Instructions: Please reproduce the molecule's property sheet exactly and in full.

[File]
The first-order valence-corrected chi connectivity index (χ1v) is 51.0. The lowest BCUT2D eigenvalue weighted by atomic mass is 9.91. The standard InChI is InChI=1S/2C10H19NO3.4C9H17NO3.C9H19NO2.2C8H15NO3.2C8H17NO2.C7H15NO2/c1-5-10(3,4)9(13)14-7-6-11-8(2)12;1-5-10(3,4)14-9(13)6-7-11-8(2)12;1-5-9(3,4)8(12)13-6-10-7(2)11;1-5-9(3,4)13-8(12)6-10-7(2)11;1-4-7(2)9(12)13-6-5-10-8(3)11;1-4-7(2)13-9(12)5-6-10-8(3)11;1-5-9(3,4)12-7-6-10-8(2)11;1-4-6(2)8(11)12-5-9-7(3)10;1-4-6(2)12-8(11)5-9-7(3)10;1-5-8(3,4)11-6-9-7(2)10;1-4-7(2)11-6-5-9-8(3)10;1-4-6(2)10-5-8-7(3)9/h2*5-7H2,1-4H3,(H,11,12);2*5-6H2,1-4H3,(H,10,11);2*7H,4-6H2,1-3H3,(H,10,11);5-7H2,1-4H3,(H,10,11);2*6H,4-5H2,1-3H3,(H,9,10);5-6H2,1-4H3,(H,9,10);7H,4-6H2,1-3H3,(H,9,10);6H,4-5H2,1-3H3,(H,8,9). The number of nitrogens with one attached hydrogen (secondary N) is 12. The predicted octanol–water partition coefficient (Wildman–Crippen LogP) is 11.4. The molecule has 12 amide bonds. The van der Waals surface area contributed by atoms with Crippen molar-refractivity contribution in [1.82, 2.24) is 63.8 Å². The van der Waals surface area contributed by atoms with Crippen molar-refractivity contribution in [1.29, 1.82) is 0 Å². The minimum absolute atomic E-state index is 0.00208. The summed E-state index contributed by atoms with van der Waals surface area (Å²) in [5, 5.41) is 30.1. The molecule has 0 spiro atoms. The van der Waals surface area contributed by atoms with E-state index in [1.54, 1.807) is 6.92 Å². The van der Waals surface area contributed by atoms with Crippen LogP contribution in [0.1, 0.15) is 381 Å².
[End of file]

The first-order valence-corrected chi connectivity index (χ1v) is 51.0. The lowest BCUT2D eigenvalue weighted by atomic mass is 9.91. The standard InChI is InChI=1S/2C10H19NO3.4C9H17NO3.C9H19NO2.2C8H15NO3.2C8H17NO2.C7H15NO2/c1-5-10(3,4)9(13)14-7-6-11-8(2)12;1-5-10(3,4)14-9(13)6-7-11-8(2)12;1-5-9(3,4)8(12)13-6-10-7(2)11;1-5-9(3,4)13-8(12)6-10-7(2)11;1-4-7(2)9(12)13-6-5-10-8(3)11;1-4-7(2)13-9(12)5-6-10-8(3)11;1-5-9(3,4)12-7-6-10-8(2)11;1-4-6(2)8(11)12-5-9-7(3)10;1-4-6(2)12-8(11)5-9-7(3)10;1-5-8(3,4)11-6-9-7(2)10;1-4-7(2)11-6-5-9-8(3)10;1-4-6(2)10-5-8-7(3)9/h2*5-7H2,1-4H3,(H,11,12);2*5-6H2,1-4H3,(H,10,11);2*7H,4-6H2,1-3H3,(H,10,11);5-7H2,1-4H3,(H,10,11);2*6H,4-5H2,1-3H3,(H,9,10);5-6H2,1-4H3,(H,9,10);7H,4-6H2,1-3H3,(H,9,10);6H,4-5H2,1-3H3,(H,8,9). The number of nitrogens with one attached hydrogen (secondary N) is 12. The predicted octanol–water partition coefficient (Wildman–Crippen LogP) is 11.4. The molecule has 12 amide bonds. The van der Waals surface area contributed by atoms with Crippen molar-refractivity contribution in [1.82, 2.24) is 63.8 Å². The van der Waals surface area contributed by atoms with Crippen molar-refractivity contribution in [1.29, 1.82) is 0 Å². The minimum absolute atomic E-state index is 0.00208. The summed E-state index contributed by atoms with van der Waals surface area (Å²) in [5, 5.41) is 30.1. The molecule has 0 spiro atoms. The van der Waals surface area contributed by atoms with E-state index in [1.54, 1.807) is 6.92 Å². The van der Waals surface area contributed by atoms with Crippen LogP contribution in [0.1, 0.15) is 381 Å².